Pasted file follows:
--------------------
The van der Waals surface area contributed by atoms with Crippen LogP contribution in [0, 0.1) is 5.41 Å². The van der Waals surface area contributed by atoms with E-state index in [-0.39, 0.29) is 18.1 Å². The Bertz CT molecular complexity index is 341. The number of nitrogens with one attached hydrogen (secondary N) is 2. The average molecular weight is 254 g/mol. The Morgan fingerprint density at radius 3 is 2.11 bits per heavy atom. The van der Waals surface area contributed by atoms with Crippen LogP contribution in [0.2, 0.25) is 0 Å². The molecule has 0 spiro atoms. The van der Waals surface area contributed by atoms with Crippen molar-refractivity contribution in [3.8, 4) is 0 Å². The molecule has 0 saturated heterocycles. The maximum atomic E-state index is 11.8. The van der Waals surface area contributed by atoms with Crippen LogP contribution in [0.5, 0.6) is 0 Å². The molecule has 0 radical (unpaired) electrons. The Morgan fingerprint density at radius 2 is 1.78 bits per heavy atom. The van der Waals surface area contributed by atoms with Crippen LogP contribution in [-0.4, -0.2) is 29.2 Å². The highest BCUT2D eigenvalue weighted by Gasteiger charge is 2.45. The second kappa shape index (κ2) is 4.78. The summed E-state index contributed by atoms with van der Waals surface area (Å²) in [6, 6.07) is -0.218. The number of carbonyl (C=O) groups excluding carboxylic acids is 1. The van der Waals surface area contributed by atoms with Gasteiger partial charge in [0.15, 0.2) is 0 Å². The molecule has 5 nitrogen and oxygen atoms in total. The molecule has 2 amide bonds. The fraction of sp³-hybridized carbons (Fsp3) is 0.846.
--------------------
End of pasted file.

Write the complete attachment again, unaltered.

The van der Waals surface area contributed by atoms with Crippen LogP contribution in [0, 0.1) is 5.41 Å². The van der Waals surface area contributed by atoms with E-state index in [-0.39, 0.29) is 18.1 Å². The Bertz CT molecular complexity index is 341. The number of nitrogens with one attached hydrogen (secondary N) is 2. The average molecular weight is 254 g/mol. The Morgan fingerprint density at radius 3 is 2.11 bits per heavy atom. The van der Waals surface area contributed by atoms with Crippen LogP contribution in [0.2, 0.25) is 0 Å². The molecule has 0 spiro atoms. The van der Waals surface area contributed by atoms with Crippen molar-refractivity contribution in [3.8, 4) is 0 Å². The molecule has 0 saturated heterocycles. The maximum atomic E-state index is 11.8. The van der Waals surface area contributed by atoms with Crippen LogP contribution in [0.5, 0.6) is 0 Å². The molecule has 0 radical (unpaired) electrons. The Morgan fingerprint density at radius 2 is 1.78 bits per heavy atom. The van der Waals surface area contributed by atoms with Crippen LogP contribution in [-0.4, -0.2) is 29.2 Å². The highest BCUT2D eigenvalue weighted by Gasteiger charge is 2.45. The second kappa shape index (κ2) is 4.78. The summed E-state index contributed by atoms with van der Waals surface area (Å²) in [6, 6.07) is -0.218. The number of carbonyl (C=O) groups excluding carboxylic acids is 1. The van der Waals surface area contributed by atoms with Gasteiger partial charge in [0.15, 0.2) is 0 Å². The molecule has 5 nitrogen and oxygen atoms in total. The molecule has 2 amide bonds. The fraction of sp³-hybridized carbons (Fsp3) is 0.846.